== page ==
For years, Amady Gagigo made a living carving wooden masks, animals and sculptures at his workshop in Banjul. Elephants, rhinos, birds, bowls, large masks, small masks, you name it, he made it. He took special pride in the quality of the work. Wood carving remains one of the most common local arts in The Gambia, and craftsmen like Amady can be seen at many of the local markets.
Amady sold most of his carvings along the coast to visitors and tourists. The beach offered a guaranteed set of customers and more than enough free space for him to show off the products of his craftsmanship.
For Amady though, it was more than a job. It was his livelihood. His passion.
One of Amady’s grandsons, Ousman, age 4, plays in the streets outside the family home.
Most of his family live together in Banjul, including several grandchildren, his 21-year-old daughter, Daba, and his 25-year-old son, Malick, who followed his father into the carving trade.
Just 50, Amady expected to continue working for years.
But that took a serious turn when he began to lose his sight. His eyesight began to fog, almost like smoke as he described it. The problem only became worse during the day when he tried to work outside in his workshop. Eventually, he could no longer recognize faces or make out many of the details in a carving.
Amady developed severe cataracts in both eyes.
As his sight declined, his carving did as well. He lost a large part of his income, and his daughter, Daba, began to spend most of her time watching after him. She didn’t think twice about that responsibility.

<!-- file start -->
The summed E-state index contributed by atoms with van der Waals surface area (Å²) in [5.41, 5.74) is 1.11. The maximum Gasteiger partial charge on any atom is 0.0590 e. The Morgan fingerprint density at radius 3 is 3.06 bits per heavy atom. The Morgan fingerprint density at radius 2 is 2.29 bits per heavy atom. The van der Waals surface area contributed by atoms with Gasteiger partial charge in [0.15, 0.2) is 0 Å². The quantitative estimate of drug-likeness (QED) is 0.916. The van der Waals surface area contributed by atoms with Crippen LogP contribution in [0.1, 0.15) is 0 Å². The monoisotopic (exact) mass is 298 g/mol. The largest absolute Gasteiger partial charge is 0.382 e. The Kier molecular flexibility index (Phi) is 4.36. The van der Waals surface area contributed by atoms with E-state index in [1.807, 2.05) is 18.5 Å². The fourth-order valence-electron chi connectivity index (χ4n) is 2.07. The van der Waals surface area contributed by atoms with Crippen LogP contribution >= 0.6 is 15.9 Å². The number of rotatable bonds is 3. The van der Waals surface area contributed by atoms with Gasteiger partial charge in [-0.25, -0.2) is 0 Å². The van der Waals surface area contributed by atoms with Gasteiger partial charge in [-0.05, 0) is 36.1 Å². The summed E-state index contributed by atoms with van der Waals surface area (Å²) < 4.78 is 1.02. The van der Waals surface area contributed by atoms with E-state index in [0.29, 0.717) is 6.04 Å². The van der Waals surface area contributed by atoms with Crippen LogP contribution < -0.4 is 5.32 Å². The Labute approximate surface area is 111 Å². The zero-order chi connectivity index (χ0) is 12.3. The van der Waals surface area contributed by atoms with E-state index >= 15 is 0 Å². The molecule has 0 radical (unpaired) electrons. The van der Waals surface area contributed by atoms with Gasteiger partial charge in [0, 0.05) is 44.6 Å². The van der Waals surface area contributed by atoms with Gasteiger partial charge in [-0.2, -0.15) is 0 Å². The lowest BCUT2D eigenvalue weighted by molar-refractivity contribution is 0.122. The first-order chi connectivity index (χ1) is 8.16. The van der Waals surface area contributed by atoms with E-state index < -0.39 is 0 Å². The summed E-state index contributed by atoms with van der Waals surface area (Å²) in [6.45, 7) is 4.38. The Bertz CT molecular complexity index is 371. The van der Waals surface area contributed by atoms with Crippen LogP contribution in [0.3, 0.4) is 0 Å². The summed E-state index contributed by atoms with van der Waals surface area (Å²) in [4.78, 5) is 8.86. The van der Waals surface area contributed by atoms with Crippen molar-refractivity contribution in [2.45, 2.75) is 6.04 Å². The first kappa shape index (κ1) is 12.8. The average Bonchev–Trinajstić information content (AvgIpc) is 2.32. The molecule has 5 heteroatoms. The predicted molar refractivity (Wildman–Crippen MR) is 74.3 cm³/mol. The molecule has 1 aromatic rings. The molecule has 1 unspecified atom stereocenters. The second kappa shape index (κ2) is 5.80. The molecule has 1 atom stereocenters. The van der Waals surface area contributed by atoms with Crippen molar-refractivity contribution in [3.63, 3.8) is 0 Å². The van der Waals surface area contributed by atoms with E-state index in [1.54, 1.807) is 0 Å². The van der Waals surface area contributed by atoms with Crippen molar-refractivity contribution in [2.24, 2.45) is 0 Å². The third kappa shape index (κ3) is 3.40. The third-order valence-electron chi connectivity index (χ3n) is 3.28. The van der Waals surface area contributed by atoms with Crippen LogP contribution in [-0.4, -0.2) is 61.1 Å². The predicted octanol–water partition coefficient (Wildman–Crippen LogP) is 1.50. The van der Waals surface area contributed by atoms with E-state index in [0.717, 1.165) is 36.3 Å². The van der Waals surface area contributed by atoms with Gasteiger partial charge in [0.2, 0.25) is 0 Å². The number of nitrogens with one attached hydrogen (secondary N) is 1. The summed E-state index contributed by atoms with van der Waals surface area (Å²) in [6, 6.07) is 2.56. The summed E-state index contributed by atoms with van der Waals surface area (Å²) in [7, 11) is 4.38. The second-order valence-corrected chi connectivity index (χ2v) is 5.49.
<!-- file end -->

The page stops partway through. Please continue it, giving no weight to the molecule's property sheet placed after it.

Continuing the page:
"My dad is my best friend," said Daba.
Unsure if her father’s condition could be treated, Daba began to look for care. She dropped out of school when her father could no longer work to support her education. Helping him full time after he went blind, she traveled with him to the hospital and to clinics.
Eventually they were referred to Sheikh Zayed Regional Eye Care Center, where he joined the long list of patients waiting in line for cataract surgery.
A HelpMeSee staff member registers Amady for surgery with the HelpMeSee Reach app.
Community screeners from the HelpMeSee campaign visited him at home the week before surgery. They interviewed him about the effect of the cataracts and gathered the initial information needed for the hospital. Using the HelpMeSee Reach app, the field staff was able to upload the information directly to the hospital system instead of the more time-consuming process of paper forms.
When HelpMeSee launched its campaign in partnership with Sheikh Zayed, Amady was one of the first patients treated.
The wood carver, Amady, with his daughter Daba at home (left) and at Sheikh Zayed Regional Eye Care Center just after surgery (right).
Just hours after surgery when we checked on him, Amady had just one question:
"When can I return to work?"
Several days later, we caught up with Amady and his family again to see how he was recovering. His family was ecstatic, and the results from the surgery were already clear. Once he returns soon to his workshop, his daughter Dabba already has plans to go back to school to finish her diploma.